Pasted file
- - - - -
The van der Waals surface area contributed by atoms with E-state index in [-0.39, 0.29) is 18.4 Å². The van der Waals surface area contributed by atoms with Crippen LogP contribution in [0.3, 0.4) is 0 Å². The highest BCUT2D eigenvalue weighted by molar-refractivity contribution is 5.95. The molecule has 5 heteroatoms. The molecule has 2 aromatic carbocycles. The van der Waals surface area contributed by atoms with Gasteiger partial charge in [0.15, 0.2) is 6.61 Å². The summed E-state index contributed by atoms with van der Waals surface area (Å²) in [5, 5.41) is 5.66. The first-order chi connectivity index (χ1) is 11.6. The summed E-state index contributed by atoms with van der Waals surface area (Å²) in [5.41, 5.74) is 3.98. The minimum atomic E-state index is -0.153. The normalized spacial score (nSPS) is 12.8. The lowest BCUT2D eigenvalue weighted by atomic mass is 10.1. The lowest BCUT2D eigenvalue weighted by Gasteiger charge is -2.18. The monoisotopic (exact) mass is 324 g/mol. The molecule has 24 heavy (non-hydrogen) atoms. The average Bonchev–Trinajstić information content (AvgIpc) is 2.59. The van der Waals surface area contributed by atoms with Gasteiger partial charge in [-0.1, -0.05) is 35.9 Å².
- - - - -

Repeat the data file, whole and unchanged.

The van der Waals surface area contributed by atoms with E-state index in [-0.39, 0.29) is 18.4 Å². The van der Waals surface area contributed by atoms with Crippen LogP contribution in [0.3, 0.4) is 0 Å². The highest BCUT2D eigenvalue weighted by molar-refractivity contribution is 5.95. The molecule has 5 heteroatoms. The molecule has 2 aromatic carbocycles. The van der Waals surface area contributed by atoms with Gasteiger partial charge in [0.15, 0.2) is 6.61 Å². The summed E-state index contributed by atoms with van der Waals surface area (Å²) in [5, 5.41) is 5.66. The first-order chi connectivity index (χ1) is 11.6. The summed E-state index contributed by atoms with van der Waals surface area (Å²) in [5.41, 5.74) is 3.98. The minimum atomic E-state index is -0.153. The normalized spacial score (nSPS) is 12.8. The lowest BCUT2D eigenvalue weighted by atomic mass is 10.1. The lowest BCUT2D eigenvalue weighted by Gasteiger charge is -2.18. The monoisotopic (exact) mass is 324 g/mol. The molecule has 24 heavy (non-hydrogen) atoms. The average Bonchev–Trinajstić information content (AvgIpc) is 2.59. The van der Waals surface area contributed by atoms with Gasteiger partial charge in [-0.1, -0.05) is 35.9 Å².